[Top][All Lists]

[Date Prev][Date Next][Thread Prev][Thread Next][Date Index][Thread Index]

C/C++ question for dynamically linked .oct functions

From: E. Joshua Rigler
Subject: C/C++ question for dynamically linked .oct functions
Date: Thu, 12 Jul 2001 12:31:32 -0600

Maybe this is a hopeless question, but I'll ask anyway...

I have a C library I'm trying to write an interface to in C++, so that I
can use it with Octave.  This C library does something I find odd, but
there's little I can do about it.  It has a single function that takes a
variable length argument list, and does different things based on what
arguments it is passed.  The odd part is that the arguments that
determine which actions are taken, and which inputs are required, are
supposed to be macros.

For example:

  CDFlib(OPEN_, CDF_, 'filename', &id)

...forces the CDFlib function to open a CDF file of name "filename", and
return the filehandle as a void pointer.  "OPEN_" is a macro that
expands to a long integer, and is defined in cdf.h.  Similarly, "CDF_"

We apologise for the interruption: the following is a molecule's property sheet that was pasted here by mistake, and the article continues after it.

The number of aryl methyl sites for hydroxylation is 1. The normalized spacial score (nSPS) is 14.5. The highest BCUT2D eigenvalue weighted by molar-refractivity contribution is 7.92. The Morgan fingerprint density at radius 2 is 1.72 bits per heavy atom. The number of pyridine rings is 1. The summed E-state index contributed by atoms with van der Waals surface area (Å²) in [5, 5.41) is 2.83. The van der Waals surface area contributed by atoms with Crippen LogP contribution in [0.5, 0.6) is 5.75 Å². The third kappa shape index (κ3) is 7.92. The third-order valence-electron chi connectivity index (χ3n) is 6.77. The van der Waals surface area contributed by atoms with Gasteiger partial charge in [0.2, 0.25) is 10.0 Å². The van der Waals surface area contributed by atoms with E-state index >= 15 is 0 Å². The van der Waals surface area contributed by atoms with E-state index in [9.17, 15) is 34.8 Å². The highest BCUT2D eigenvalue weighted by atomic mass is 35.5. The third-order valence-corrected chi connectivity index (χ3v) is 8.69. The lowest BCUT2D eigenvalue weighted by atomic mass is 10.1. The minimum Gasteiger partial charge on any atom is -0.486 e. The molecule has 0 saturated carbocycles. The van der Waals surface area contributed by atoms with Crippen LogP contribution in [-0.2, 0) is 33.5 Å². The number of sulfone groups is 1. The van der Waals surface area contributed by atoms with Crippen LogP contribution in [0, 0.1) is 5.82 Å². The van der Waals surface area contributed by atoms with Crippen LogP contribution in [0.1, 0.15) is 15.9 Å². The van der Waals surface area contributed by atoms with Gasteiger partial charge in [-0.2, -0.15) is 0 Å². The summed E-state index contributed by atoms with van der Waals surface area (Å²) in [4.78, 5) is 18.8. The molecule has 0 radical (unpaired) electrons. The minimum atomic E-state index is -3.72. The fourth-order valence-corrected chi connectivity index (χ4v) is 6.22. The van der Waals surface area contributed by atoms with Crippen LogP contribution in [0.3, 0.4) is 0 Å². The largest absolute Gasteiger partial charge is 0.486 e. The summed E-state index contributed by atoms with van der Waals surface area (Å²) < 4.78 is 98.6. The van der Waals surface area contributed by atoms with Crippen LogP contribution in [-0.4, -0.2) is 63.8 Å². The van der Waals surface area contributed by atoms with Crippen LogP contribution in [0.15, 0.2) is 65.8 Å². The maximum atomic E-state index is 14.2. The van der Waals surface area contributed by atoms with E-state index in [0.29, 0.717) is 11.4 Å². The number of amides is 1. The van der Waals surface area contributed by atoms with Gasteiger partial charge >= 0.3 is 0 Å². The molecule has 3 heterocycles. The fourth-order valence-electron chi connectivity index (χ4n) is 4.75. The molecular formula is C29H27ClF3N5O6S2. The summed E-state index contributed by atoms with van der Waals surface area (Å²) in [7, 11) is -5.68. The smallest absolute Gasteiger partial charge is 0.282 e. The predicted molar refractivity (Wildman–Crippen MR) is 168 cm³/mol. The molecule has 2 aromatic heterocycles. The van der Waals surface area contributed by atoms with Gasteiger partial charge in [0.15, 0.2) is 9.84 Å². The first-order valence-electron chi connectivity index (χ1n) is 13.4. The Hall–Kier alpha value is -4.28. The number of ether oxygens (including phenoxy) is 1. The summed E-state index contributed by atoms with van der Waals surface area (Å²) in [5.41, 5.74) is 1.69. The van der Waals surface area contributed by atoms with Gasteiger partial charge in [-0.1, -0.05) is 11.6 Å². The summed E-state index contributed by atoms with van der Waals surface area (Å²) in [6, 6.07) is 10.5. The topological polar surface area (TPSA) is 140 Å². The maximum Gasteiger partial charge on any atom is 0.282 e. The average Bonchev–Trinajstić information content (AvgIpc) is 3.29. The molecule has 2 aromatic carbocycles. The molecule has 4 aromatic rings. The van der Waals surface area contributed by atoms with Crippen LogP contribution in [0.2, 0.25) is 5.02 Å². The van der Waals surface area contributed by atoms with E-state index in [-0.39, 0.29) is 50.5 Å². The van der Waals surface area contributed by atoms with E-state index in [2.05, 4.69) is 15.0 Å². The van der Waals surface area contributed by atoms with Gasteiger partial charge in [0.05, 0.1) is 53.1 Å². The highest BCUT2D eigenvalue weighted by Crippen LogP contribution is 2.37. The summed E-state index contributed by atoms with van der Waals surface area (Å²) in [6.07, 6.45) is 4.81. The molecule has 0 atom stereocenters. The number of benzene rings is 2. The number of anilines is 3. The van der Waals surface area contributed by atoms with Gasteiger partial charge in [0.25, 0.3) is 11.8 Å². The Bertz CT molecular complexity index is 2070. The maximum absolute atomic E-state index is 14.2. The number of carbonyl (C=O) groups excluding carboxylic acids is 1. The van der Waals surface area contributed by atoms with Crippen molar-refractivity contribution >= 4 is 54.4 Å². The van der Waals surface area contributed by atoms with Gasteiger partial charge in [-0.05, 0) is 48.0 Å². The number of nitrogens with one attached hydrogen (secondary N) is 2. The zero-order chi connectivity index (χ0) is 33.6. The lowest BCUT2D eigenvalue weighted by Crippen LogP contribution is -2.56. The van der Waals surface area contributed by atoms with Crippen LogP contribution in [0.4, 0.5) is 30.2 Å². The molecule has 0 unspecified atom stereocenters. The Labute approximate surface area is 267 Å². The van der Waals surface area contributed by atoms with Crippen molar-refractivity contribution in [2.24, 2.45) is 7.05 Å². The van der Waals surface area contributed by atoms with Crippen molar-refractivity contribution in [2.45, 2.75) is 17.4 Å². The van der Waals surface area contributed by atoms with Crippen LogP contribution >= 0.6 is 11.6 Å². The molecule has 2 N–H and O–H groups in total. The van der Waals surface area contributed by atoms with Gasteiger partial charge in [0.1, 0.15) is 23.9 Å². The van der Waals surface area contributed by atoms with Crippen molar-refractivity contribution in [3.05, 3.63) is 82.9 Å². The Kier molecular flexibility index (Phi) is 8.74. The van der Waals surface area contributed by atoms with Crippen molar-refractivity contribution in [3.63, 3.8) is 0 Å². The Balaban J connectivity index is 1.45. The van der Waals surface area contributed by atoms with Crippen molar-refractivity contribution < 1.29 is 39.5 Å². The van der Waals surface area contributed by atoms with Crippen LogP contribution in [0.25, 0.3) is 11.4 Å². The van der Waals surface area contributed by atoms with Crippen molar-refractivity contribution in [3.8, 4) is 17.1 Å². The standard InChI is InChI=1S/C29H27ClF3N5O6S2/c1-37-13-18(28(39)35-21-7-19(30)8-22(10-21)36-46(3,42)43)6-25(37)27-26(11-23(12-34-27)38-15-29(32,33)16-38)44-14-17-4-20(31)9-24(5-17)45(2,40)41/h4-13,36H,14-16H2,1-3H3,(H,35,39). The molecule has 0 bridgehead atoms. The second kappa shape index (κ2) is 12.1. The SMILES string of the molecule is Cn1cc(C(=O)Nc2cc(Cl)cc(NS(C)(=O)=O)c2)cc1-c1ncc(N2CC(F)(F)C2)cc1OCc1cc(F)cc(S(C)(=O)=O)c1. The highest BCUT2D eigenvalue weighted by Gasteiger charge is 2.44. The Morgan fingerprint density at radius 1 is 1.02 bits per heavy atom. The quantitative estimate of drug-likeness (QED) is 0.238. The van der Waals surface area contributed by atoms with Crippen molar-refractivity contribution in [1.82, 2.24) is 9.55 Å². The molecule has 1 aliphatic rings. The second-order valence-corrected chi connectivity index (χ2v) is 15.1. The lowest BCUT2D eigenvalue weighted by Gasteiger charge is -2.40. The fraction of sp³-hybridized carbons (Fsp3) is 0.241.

is a macro that expands to a different long integer and is also defined
in cdf.h.

Now, I want to pass strings from Octave to CDFlib.oct, so that the
interface would be more like:

  id = CDFlib('OPEN_', 'CDF_', 'filename')

where id is now an index of an element of a static array of filehandle
pointers within CDFlib.oct (this is necessary since Octave can't handle
a pointer data type).

What I would like to do is simply convert the string into its macro.  I
realize that this is more-or-less impossible, since the macros are
expanded at compile time, but the alternative is to try to figure out
what each of the macros in cdf.h is supposed to expand to, and write a
huge conditional or switch statement to assign the proper long
integers.  This is not a desirable thing because 1) it would be a major
pain, and 2) I don't necessarily trust the macro expansions in cdf.h to
remain constant, but the macro names should.

Any ideas?


P.S. For those of you actually interested in what I'm working on, don't
worry about the non-intuitive nature of this interface.  It is only a
first step.  It will serve as a portal to the C CDF library for more
intuitive octave functions for manipulating CDF files.

Octave is freely available under the terms of the GNU GPL.

Octave's home on the web:
How to fund new projects:
Subscription information:

reply via email to

[Prev in Thread] Current Thread [Next in Thread]